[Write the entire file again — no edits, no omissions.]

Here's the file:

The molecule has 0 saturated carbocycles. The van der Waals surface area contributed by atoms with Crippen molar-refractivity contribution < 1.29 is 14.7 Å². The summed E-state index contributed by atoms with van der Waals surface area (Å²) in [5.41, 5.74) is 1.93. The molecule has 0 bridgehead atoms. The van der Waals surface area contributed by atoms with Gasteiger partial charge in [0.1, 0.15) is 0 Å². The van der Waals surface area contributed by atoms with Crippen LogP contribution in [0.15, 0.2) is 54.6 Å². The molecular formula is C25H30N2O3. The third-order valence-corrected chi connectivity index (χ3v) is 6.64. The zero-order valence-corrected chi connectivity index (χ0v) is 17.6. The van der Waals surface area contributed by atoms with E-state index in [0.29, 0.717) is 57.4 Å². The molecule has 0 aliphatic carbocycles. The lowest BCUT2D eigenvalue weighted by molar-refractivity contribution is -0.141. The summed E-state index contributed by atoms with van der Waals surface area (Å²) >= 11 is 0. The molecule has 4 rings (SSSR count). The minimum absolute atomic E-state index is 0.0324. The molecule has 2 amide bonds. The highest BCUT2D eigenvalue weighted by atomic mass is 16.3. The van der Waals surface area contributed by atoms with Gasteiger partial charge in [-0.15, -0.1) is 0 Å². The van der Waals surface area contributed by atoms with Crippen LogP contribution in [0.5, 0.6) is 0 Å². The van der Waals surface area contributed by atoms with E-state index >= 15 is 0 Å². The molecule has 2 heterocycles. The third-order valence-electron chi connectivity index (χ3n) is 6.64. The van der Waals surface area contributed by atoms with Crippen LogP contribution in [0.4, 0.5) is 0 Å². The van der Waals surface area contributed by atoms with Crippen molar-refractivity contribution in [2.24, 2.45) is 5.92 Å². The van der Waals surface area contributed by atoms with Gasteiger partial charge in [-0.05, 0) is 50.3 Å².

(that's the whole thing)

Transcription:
The molecule has 0 saturated carbocycles. The van der Waals surface area contributed by atoms with Crippen molar-refractivity contribution < 1.29 is 14.7 Å². The summed E-state index contributed by atoms with van der Waals surface area (Å²) in [5.41, 5.74) is 1.93. The molecule has 0 bridgehead atoms. The van der Waals surface area contributed by atoms with Gasteiger partial charge in [0.1, 0.15) is 0 Å². The van der Waals surface area contributed by atoms with Crippen LogP contribution in [0.15, 0.2) is 54.6 Å². The molecular formula is C25H30N2O3. The third-order valence-corrected chi connectivity index (χ3v) is 6.64. The zero-order valence-corrected chi connectivity index (χ0v) is 17.6. The van der Waals surface area contributed by atoms with E-state index in [0.29, 0.717) is 57.4 Å². The molecule has 0 aliphatic carbocycles. The lowest BCUT2D eigenvalue weighted by molar-refractivity contribution is -0.141. The summed E-state index contributed by atoms with van der Waals surface area (Å²) >= 11 is 0. The molecule has 4 rings (SSSR count). The minimum absolute atomic E-state index is 0.0324. The molecule has 2 amide bonds. The highest BCUT2D eigenvalue weighted by atomic mass is 16.3. The van der Waals surface area contributed by atoms with Gasteiger partial charge in [-0.15, -0.1) is 0 Å². The van der Waals surface area contributed by atoms with Crippen LogP contribution in [0.5, 0.6) is 0 Å². The van der Waals surface area contributed by atoms with E-state index >= 15 is 0 Å². The molecule has 2 heterocycles. The third-order valence-electron chi connectivity index (χ3n) is 6.64. The van der Waals surface area contributed by atoms with Crippen LogP contribution in [0.4, 0.5) is 0 Å². The van der Waals surface area contributed by atoms with Crippen molar-refractivity contribution in [2.24, 2.45) is 5.92 Å². The van der Waals surface area contributed by atoms with Gasteiger partial charge in [-0.05, 0) is 50.3 Å².